As you would expect, the New Yorker Brougham had many standard features. For starters, they got Mopar’s biggest, baddest engine: The 440 CID (7.2-liter) V8 engine with a four-barrel carburetor and TorqueFlite. Other expected amenities included power windows, power brakes, power steering, velour 50/50 bench seating  and shag carpeting. The trunk was also carpeted, and each door save the driver’s got its own ash tray and lighter. It was a different time.

Plenty of chrome trim was in evidence with wheel moldings, drip rail moldings, a stand-up hood ornament and gold-tone New Yorker script on each front fender and the tail panel. The very handsome Road Wheels were optional, but whitewall tires were standard equipment.

A vinyl roof cover was also standard, at least on the NYB; on Newports, it was an option. I’ve always loved this little curve in the C-pillar of the Imperial/NYB sedans–just a little hint of Hooper-bodied Rolls Royce, and a nice touch of class. Indeed, the whole car was pretty classy. One of these in black with a black vinyl top, white leather upholstery and red carpets would be my dream car. Oh, and don’t forget the 15-inch Road Wheels!

I had noticed what appeared to be a 1974-75 Imperial in the parking lot of a local business several years back, in west Davenport. Finally, my curiosity got the best of me and I pulled over for a look. It was not an Imperial, but a ’78 New Yorker Brougham four-door hardtop, in Golden Fawn with a beige top and beige velour–a very ’70s color combination. And quite attractive, in your Brougham-obsessed author’s opinion.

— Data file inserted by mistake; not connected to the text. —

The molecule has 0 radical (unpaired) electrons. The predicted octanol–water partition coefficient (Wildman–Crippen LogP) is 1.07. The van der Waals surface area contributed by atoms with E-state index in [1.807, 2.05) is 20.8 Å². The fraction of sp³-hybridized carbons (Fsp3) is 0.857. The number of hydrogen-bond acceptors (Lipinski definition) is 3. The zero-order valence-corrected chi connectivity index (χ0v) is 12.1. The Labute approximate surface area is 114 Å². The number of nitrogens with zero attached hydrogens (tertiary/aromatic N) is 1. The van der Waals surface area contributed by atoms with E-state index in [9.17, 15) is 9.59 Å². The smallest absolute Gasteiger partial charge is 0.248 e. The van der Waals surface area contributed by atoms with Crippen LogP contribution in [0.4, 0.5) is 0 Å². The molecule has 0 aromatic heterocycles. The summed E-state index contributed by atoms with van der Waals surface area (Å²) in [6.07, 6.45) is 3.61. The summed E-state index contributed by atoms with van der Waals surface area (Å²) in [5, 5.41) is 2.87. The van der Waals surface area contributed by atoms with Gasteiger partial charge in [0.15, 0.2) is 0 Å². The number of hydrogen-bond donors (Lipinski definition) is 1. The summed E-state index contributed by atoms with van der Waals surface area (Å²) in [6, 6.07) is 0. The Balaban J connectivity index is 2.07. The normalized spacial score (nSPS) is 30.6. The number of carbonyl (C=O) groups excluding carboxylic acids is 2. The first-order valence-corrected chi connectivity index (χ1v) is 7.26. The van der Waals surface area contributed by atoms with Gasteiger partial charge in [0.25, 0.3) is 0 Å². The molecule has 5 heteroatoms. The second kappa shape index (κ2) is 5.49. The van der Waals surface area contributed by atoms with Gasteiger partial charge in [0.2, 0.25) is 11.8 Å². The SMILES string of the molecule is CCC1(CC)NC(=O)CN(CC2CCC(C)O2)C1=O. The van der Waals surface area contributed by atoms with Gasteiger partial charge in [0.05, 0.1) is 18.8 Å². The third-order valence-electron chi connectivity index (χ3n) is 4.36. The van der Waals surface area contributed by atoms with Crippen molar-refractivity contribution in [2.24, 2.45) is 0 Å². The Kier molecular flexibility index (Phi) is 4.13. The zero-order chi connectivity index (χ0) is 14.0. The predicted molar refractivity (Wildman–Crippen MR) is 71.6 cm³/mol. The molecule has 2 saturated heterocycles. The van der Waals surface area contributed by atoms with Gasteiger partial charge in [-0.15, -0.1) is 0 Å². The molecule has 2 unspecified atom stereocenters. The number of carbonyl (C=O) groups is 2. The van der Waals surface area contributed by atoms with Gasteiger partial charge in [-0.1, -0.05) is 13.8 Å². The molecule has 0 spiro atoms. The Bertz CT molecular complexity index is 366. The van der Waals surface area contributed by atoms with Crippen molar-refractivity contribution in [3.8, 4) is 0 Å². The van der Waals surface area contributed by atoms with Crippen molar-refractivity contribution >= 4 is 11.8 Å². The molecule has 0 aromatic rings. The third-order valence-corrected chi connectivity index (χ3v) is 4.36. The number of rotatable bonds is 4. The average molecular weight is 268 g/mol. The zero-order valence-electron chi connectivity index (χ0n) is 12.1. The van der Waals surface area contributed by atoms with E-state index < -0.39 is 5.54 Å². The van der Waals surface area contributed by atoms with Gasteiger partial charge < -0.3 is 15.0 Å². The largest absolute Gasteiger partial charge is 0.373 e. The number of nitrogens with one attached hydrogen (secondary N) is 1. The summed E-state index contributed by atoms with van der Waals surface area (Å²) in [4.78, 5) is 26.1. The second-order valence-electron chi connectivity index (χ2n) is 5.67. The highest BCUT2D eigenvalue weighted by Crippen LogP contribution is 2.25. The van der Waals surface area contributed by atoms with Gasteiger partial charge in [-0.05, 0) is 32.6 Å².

The interior was suitably plush for a late ’70s domestic luxocruiser. Unlike its Cadillac and Lincoln competitors, the instrumentation was not limited to just a gas gauge and speedometer; it  also included engine temperature and alternator gauges. Although a far cry from its 1940s-1960s engineering heyday, Chrysler still had some thoughtful “right brain” touches, including the aforementioned gauges, the bullet-proof TorqueFlite transmission and torsion bar front suspension.

The full-size Chryslers were also among the last to offer vent windows, albeit optionally; the last of the C-body Royal Monacos and Gran Furys had them as well. All too soon though, they would be gone for good, save for the power vent windows found on Ford products well into the late ’80s. I remember that my grandmother’s Rose Quartz 1987 Continental had them. So did the navy blue 1977 Mark V before it.